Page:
Canoeing, rafting, and kayaking are some of this country’s most popular summer pass-times. Given the vast and beautiful network of rivers and streams that thread their way through the Bohemian landscape, it’s easy to see why. The waterways here are numerous and varied enough to provide whatever level of challenge the sports enthusiast is seeking, be it a family outing with the kids and grandparents along, or a whitewater thrill-seeking expedition, or a gentle sightseeing cruise with a few friends and a case of beer on board.From Prague, it’s easy enough for travelers to undertake single-day trips, or the more adventurous can set out on multi-day excursions with tent-site camping along the way. Because of the widespread popularity of the sport, rentals are numerous and easy to obtain, and general amenities are everywhere.   

The following are a few of the most well-known and popular canoeing areas with hopefully helpful links inserted into the descriptions. And there are many more than what are listed here that are waiting out there for you discover and explore. 



Way south of Prague in the southernmost tip of Bohemia is one of the most-frequented destinations for canoers, the stretch of the river Vltava that runs from Vyšší Brod to České Budějovice, and especially the section that passes through the breathtaking medieval town of Český Krumlov. The river is easygoing and fit for all skill levels, and you can choose routes that let you enjoy a trip of several hours or several days. Here are some links to some popular rental companies, all in English, all of whom can set you up not only with the craft and equipment you need, but will also give you suggested itineraries and even book your campsites or pensions along the way.  

Inge Tour

Rafty Vltava

Maleček Rafting & Canoe

Rafty Šumava


This waterway begins in Austria and flows 208 km through southern Bohemia passing through the towns of Suchdol nad Lužnici, Třebon, and Tabor on its way north before curving back south to empty into the Vltava at Týn nad Vltavou. The suggested starting point is Suchdol. The rental websites are usually in Czech, but if you email them in English, as with the suggestions in the regions that follow, you will normally receive an answer in English.

Vydra na Lužnici

V-Servis Suchdol


The river Sázava


This Sázava begins at the lake Velké Dářko and winds through the countryside for 218 km before emptying into the Vltava. On its bank lies the beautiful castle Český Šternberk, and one of its primary points of interest is the Stvořidla rapids, one of the most difficult sections of rapids in the Czech Republic.


Samba Boat Rentals 



Český Šternberk


The River Otava runs through the Šumava region of southern Bohemia for 112 km, and is comprised of three separate sections with three distinctly different levels of difficulty. The upper section which runs from Čeňkova Pila to Sušice is the wildest, dropping 48 meters over it’s first six kilometers, and is suggested for experienced canoers only. The next section which runs to Písek is somewhat calmer, but broken up by a large number of weirs which make for some fun rapids, and then the final section flows calmly into the lake where lies the 12-century gothic Castle Zvikov.

Lodní Servis

Pujčovna Kanoe

Zvikov castle.

Zvikov castle.

As I wrote at the beginning of this article, these are just a few of the most popular places for canoeing and rafting, but there are many more to be found. For those with a serious taste for water sports, do a little research and you can come up with enough information to keep you going all summer. For a start, get your Google on and look up the following rivers: Metuje, Ploučnice, and Ohře. Have fun!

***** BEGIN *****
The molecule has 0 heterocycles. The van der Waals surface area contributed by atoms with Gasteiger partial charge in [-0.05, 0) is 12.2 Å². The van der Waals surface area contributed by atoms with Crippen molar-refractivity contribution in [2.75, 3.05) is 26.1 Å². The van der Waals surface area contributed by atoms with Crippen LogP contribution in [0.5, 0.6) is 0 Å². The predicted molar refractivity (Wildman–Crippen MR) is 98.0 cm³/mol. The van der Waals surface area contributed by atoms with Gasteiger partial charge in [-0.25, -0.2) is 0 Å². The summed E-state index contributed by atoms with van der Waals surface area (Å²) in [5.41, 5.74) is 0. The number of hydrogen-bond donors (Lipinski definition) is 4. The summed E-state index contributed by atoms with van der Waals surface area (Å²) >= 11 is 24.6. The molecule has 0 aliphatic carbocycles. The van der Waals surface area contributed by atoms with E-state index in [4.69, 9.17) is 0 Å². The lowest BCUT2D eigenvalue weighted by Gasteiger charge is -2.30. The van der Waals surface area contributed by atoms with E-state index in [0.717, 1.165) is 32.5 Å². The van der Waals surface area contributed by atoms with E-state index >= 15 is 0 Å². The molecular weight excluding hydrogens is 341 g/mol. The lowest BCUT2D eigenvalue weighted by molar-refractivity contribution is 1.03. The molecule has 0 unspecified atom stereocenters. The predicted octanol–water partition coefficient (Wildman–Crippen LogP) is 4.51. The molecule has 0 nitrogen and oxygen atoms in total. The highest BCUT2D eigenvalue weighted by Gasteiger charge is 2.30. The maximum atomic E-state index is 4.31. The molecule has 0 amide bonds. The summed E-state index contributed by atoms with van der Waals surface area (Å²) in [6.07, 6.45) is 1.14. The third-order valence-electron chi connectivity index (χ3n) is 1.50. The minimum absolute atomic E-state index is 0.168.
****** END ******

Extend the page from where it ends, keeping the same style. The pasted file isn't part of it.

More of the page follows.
Jeff Fritz

I first came to the Czech Republic in 2004, and came to Prague to live in 2005. Since then, I've traveled all over the country and have spent almost as much time in the city as out of it, hiking the woods and mountains and attending open-air festivals. I spent 4.5 years working as a tour guide doing historical walks, brewery tours, ghost tours after dark, and acting as the beer master for a Czech beer tasting. Following that, I worked for 3 years as general manager of a large live-music venue in the Old Town, and 1.5 years as manager for a tea house and specialty beer bar in Letná. I have also worked as an actor, designer, and technical director for most of the English-language theatre companies in Prague. And my wife and I have been operating an independent theatre company here called Akanda since 2008. History, especially of Central and Eastern Europe, has been a passion of mine since university.


  1. Very interesting and comprehensive guide, really appreciate your trouble writing it. Do you happen to know if within Prague independent kayaking is permitted? I’m planning a road trip through the Czech Republic in a couple of weeks and intend on bringing my own kayak along (Lipno nad Vltavou lake is also on the wishlist). Hope to hear from you soon!
    PS: I’m from Romania, we also have a few nice kayaking spots on mountain lakes, not to mention the Danube and its delta.

  2. Hi Paul, to be honest, I’ve never seen anyone canoying under the Charles Bridge. I guess that it would be very difficult due to many locks, which mainly serve to big boats. Too danderous for a small canoe. You could do good canoyeing around Zlute Lazne or Troja. In Troja or Stvanice Island there are artificial wild water canals for training. Try to google it.

  3. Hi Paul,

    Not sure if it is still relevant but it is permitted, but is quite dangerous because of the huge boat traffic. I usually rent a kayak a bit further off the center and then kayak my way outwards. Best is to go towards the direction where the Vltava meets Berounka. Podoli, Branik etc.
    But if you are OK with the boats, feel free to paddle under Charles Bridge.

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